The space of change: charting the peculiarity of Japanese houses

The space of change: charting the peculiarity of Japanese houses

The Japanese housing market is a peculiar phenomenon. Unlike homes in Western nations, Japanese residences depreciate rapidly in value over time. As argued by economists Richard Koo and Masaya Sasaki in a 2008 report, a typical home loses all economic value within 15 years of being built. Houses, too, have a limited physical lifespan – an estimated average of twenty years for wooden buildings, and thirty for concrete structures.

It’s a cultural anomaly that makes a new exhibition opening today at Amsterdam gallery Looiersgracht 60 all the more thought provoking. Co-curated by architects Véronique Hours, Fabien Mauduit, Manuel Tardits and photographer Jérémie Souteyrat, ‘Japan, Archipelago of the House’ charts 70 Japanese homes – all built exclusively by Japanese architects – from 1933 up until 2013.

The show frames Japan’s residential landscape in three chapters. ‘Yesterday’s Houses’ comprises a small but perfectly formed collection of residences built between 1933 and 1984, featuring dwellings by the likes of Tadao Ando and Toyo Ito.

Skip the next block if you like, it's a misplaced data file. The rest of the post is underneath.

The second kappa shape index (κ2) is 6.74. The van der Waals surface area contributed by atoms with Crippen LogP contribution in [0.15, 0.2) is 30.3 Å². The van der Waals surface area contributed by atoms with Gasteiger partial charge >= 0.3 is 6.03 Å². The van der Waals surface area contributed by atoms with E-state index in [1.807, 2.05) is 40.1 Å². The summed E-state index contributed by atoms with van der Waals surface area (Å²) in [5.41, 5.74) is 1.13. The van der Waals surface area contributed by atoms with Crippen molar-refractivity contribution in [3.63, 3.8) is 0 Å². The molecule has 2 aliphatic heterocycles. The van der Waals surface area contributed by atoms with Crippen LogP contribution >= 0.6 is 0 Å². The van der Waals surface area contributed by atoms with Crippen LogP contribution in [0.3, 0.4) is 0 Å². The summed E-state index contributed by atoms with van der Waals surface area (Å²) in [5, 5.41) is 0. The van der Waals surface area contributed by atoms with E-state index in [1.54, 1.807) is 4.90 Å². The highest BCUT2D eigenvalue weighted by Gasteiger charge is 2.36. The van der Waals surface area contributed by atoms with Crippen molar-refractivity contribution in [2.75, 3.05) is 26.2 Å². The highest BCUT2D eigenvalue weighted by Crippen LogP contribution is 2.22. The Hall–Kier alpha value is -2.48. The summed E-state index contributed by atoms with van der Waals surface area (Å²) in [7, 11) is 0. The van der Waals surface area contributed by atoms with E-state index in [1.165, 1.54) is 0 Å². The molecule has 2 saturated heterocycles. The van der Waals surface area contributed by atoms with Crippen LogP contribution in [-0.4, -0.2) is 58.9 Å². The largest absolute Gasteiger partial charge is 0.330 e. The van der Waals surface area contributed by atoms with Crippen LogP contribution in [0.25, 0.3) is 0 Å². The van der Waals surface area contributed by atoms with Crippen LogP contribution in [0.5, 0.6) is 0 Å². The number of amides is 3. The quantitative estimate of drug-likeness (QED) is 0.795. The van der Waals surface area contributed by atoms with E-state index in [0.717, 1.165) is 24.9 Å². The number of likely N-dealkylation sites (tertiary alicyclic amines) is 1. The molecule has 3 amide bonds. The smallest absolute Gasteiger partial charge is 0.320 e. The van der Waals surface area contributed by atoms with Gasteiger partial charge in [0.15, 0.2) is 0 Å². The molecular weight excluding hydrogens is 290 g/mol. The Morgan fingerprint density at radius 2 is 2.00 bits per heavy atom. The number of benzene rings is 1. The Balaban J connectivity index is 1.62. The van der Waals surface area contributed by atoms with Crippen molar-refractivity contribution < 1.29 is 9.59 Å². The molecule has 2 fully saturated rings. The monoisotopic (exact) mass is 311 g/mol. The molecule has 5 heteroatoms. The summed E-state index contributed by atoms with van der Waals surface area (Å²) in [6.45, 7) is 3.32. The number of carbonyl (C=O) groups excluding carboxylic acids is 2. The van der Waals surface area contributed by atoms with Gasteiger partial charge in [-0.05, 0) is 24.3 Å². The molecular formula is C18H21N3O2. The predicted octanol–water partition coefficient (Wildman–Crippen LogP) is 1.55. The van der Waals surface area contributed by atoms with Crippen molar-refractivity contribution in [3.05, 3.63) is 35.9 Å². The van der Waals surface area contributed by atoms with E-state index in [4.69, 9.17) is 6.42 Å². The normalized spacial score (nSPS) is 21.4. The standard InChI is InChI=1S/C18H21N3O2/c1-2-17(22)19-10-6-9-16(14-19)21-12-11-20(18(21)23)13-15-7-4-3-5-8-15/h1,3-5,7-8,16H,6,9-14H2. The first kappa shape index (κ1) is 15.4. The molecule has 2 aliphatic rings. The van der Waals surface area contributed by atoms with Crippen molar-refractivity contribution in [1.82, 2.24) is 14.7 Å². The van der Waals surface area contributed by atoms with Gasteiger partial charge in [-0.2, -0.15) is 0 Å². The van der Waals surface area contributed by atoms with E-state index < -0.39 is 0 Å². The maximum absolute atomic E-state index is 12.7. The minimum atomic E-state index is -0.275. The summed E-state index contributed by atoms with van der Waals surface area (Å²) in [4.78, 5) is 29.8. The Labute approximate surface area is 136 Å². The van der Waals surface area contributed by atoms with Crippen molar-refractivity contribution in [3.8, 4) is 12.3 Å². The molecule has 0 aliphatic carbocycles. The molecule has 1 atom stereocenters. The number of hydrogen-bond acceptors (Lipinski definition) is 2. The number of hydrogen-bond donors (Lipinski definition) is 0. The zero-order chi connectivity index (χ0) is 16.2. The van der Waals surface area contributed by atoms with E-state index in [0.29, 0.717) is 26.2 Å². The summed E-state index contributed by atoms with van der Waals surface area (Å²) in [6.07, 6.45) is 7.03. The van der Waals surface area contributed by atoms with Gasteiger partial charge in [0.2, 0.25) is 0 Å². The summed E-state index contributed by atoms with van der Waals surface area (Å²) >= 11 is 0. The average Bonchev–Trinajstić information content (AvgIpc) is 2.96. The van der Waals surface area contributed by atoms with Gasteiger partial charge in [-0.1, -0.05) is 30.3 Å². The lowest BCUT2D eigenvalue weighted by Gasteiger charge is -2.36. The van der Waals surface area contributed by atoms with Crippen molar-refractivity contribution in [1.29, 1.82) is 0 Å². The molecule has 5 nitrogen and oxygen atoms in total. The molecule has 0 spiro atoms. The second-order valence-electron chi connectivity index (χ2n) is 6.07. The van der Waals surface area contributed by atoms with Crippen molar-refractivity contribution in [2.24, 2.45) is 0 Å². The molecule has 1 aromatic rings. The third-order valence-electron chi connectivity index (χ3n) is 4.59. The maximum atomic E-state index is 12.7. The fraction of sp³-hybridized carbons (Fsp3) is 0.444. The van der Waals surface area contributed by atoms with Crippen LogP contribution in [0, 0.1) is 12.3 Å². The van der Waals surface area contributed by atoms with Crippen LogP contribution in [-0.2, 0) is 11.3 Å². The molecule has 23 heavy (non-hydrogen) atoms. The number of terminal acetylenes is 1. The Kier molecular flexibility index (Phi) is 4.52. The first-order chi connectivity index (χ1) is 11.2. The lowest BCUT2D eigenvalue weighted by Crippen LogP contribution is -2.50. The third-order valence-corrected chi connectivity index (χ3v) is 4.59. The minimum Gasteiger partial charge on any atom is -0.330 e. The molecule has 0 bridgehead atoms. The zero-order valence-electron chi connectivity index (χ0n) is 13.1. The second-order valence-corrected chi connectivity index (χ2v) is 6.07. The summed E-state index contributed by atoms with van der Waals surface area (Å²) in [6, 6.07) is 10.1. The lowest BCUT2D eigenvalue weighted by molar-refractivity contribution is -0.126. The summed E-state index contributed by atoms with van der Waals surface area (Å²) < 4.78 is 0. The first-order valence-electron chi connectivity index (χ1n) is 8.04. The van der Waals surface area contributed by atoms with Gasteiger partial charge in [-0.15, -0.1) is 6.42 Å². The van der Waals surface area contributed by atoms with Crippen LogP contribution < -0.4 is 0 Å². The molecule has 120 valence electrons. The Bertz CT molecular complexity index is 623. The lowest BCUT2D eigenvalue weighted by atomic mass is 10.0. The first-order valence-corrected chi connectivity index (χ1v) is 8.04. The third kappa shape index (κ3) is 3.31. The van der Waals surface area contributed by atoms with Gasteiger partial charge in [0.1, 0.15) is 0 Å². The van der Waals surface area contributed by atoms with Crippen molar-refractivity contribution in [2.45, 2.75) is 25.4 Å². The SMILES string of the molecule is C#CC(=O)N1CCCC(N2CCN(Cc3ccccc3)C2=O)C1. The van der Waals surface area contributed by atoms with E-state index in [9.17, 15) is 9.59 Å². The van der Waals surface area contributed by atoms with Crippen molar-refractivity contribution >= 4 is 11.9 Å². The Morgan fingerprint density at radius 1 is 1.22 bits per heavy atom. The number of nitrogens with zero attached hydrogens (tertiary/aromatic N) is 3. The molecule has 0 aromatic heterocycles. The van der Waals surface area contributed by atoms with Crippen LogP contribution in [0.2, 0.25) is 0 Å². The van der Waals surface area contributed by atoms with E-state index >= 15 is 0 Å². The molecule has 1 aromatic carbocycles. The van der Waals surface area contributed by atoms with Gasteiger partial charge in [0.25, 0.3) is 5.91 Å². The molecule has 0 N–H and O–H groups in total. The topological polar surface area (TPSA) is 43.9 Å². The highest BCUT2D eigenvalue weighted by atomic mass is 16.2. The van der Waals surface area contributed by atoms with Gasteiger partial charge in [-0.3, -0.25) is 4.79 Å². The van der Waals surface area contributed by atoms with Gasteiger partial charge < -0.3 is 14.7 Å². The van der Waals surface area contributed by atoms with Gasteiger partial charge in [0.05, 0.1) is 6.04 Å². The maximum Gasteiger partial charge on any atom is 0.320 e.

Tokyo homes, meanwhile, are spotlighted care of Souteyrat’s memorable ‘portraits’ of the Japanese capital’s most striking examples of residential architecture – and perhaps its most transient. From earthquakes to unusual building regulations, a number of economic, cultural and geographical factors have all contributed to the city’s fluid architectural make-up.

Finally, ‘Today’s Houses’ examines more recent homes built over two decades from 1993–2013, comprising case studies by Shigeru Ban Architects, Yasushi Horibe, Atelier Bow-Wow and Mikan. Interviews with the homes’ inhabitants explore notions of extreme functionality and economy of space, and are further supplemented by drawings, maps, photographs and films from the architects.

The exhibition’s minimalistic design reflects the ‘simplicity of Japanese design’, having been especially conceived for portability. The lightweight display system is made entirely of poplar plywood – a commonly used material in Japanese houses — and based on the measurement of traditional Japanese tatami. Having previously been exhibited at the Design Museum Gent, the show will have a homecoming of sorts as it travels to Japan.

Japan’s disposable home culture may seem wasteful – certainly, it has placed stress on the economy and environment. Yet is precisely this culture that has fostered Japanese architects to design curious and compelling housing.

See more Japanese residential architecture here

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